Cat Gets Leg Stuck In Collar — And Stays That Way For Weeks
"As soon as I cut the collar off she was absolutely lovely.”
Nugget the cat was spotted limping around the streets all by herself. A concerned passerby immediately contacted the RSPCA to come and get the cat before really knowing what was wrong, and when an animal collection officer arrived, she was shocked at the condition she found poor Nugget in.
Somehow, Nugget had gotten her leg through her collar and then became stuck like that, with absolutely no way to free herself. It seemed like she’d been stuck for weeks, as she had a horrible wound in her armpit from the embedded collar.
“It was pretty nasty,” Lucy Green, an animal collection officer with the RSPCA, said in a press release. “Nugget was in a lot of pain. She was lashing out and hissing when I first found her but it must have been because she was in so much pain — as soon as I cut the collar off she was absolutely lovely.”
Nugget is very lucky that she was found when she was, because if she’d had to suffer on the streets with that wound for very much longer, she might not have made it through. She is now being treated at the RSPCA Hull and East Riding Animal Center, and still has a ways to go in terms of recovery.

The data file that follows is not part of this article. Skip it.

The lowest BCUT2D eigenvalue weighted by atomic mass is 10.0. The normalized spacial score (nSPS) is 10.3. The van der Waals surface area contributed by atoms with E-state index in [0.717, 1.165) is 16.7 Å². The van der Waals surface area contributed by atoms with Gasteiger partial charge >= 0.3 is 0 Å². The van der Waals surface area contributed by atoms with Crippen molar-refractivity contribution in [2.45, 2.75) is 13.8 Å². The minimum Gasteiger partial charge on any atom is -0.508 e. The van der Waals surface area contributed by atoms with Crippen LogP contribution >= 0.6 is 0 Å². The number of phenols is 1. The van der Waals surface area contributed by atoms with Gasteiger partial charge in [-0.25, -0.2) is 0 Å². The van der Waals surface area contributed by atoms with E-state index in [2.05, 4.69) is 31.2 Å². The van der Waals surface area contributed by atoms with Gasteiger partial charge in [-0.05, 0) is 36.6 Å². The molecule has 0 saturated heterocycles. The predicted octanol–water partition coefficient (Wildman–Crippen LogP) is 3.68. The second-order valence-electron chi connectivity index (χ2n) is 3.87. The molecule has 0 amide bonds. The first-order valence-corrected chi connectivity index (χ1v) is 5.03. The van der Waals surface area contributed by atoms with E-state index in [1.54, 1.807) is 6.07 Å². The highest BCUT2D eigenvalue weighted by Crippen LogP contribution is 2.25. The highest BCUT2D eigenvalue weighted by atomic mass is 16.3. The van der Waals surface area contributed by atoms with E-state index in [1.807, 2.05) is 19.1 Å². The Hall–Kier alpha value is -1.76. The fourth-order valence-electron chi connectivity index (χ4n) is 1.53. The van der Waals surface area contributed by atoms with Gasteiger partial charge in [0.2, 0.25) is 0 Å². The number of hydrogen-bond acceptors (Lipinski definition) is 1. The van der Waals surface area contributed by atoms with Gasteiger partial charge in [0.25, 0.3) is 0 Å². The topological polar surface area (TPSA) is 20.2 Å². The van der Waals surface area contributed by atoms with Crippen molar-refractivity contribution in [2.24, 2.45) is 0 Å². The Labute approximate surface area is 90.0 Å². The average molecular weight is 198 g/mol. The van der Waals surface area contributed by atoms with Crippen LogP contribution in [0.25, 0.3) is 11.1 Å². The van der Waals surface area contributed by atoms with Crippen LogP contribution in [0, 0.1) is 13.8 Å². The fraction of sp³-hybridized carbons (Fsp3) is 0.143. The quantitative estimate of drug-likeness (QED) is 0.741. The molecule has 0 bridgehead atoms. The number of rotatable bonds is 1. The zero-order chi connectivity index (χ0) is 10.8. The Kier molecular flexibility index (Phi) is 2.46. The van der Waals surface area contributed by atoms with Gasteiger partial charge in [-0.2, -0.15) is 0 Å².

“Staff at the Hull Center said that this is the worst embedded collar injury they have ever seen,” Green said. “Her wound was so large vets worried it would keep reopening every time she moved if they stitched it up, so staff have been working round the clock to keep cleaning and dressing her wound and giving her pain relief and antibiotics. Now it has healed a little bit more they can stitch her up.”
Nugget’s insane injury probably could have been avoided simply by wearing a different type of collar. Quick-release collars are designed to snap open when tugged with enough force, to help avoid injuries if an animal becomes stuck. Collars that are designed not to release without human help can lead to struggle and panic, and eventually, horrible injuries like the one Nugget endured.
“All too often we get called to cats that have become injured due to a collar, as there are too many dangerous collars on sale,” Alice Potter, a cat welfare expert with the RSPCA, said in a press release. “We would strongly advise against purchasing a collar with buckles that don’t snap open, or collars made from elastic. If the collar gets caught on something, the cat may try to free itself by using its foot. The most reliable way to identify your cat is to have them microchipped rather than having a collar and tag which may fade over time, or hinder them when they explore.”
Luckily, Nugget seems to be doing well now, and is expected to make a full recovery. No one has come forward to claim her yet, and if no one does, the sweet cat will eventually be up for adoption.